Date of Degree
PhD (Doctor of Philosophy)
Education (Language, Literacy and Culture)
Although there is a considerable body of research examining the effects of teacher written commentary on second language writers' revision processes, scarce attention has been given to examining the larger pedagogical context in which multiple instructional, linguistic, and cognitive factors interact and affect the way students react and use varying kinds of feedback (e.g., teacher, tutor, peers) in the revision of their texts.
The purpose of this ethnographic case study is to document the kinds of strategies used by two ESL students enrolled in a first-year rhetoric course at a Midwestern university when revising different writing assignments. I explore the larger pedagogical context and its influences on the students' revision processes. In this in-depth, long term exploration of the philosophical perspectives and instructional practices of Rhetoric instructors, I document the feedback provided by a writing tutor and analyze the patterns that characterize the focal students' revisions while also illuminating the focal students' perspectives concerning the varying kinds of feedback they receive.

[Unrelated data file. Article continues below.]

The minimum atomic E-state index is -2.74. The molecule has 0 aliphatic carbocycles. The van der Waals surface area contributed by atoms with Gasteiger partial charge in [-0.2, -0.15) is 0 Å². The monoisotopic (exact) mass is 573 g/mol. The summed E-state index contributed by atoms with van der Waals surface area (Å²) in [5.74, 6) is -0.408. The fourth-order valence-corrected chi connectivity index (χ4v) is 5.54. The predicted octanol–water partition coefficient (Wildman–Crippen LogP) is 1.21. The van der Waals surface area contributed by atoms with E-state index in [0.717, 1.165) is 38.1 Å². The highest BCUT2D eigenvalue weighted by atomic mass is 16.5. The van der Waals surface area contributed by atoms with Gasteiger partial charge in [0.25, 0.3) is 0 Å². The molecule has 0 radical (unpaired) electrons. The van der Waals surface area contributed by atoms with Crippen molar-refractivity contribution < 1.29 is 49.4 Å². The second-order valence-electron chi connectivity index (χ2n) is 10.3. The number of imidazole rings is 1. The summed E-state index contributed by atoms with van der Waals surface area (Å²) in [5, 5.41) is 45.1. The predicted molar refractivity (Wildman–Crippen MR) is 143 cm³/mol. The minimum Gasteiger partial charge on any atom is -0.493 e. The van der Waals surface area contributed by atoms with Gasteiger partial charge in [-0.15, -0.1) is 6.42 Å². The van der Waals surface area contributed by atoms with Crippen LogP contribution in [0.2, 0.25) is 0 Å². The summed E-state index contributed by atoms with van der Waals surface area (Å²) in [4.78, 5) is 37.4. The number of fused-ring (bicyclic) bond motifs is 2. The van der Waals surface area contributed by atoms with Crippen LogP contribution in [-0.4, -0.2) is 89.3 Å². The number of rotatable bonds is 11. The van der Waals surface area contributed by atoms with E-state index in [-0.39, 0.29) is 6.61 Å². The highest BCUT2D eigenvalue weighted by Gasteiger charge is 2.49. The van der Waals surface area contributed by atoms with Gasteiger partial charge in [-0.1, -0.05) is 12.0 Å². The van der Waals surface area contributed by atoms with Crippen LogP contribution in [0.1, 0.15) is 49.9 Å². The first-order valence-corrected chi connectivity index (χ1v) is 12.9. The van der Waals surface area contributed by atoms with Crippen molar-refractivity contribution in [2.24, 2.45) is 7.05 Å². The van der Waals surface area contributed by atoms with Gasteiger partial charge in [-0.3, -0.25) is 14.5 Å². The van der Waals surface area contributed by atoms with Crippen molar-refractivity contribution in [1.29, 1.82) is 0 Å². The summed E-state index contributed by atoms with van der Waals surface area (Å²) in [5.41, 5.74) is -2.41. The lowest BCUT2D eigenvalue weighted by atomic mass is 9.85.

I present the findings in the form of a case study and analyze the data searching for key themes that emerged from data sources that include class observations, interviews with teachers, students, and key administrative staff. I audiotaped tutoring sessions, recorded students' revision think-aloud protocols, collected and examined copies of the students' writing for discourse analysis, collected course handouts and department philosophy statements, kept fieldnotes and a journal to record my observations and reflections.
The results suggest that ESL college students exhibit important rhetorical, cultural, and linguistic differences that may stand in the way of academic success. Rhetoric/composition teachers need greater preparation in order to effectively address these differences. The study also highlights the important role played by writing center tutors in helping ESL students cope with the demands of rhetoric classes and improve their writing skills. Through individualized instruction and specific instructional approaches (e.g., questioning, modeling, and cognitive structuring), the tutor in this study proved successful in stimulating the focal students' analytical and critical skills in the resolution of different tasks thus enhancing the ESL students' chances for academic success.
2, ix, 288 pages
Includes bibliographical references (pages 279-288).
Copyright 2003 Carmen Mota de Cabrera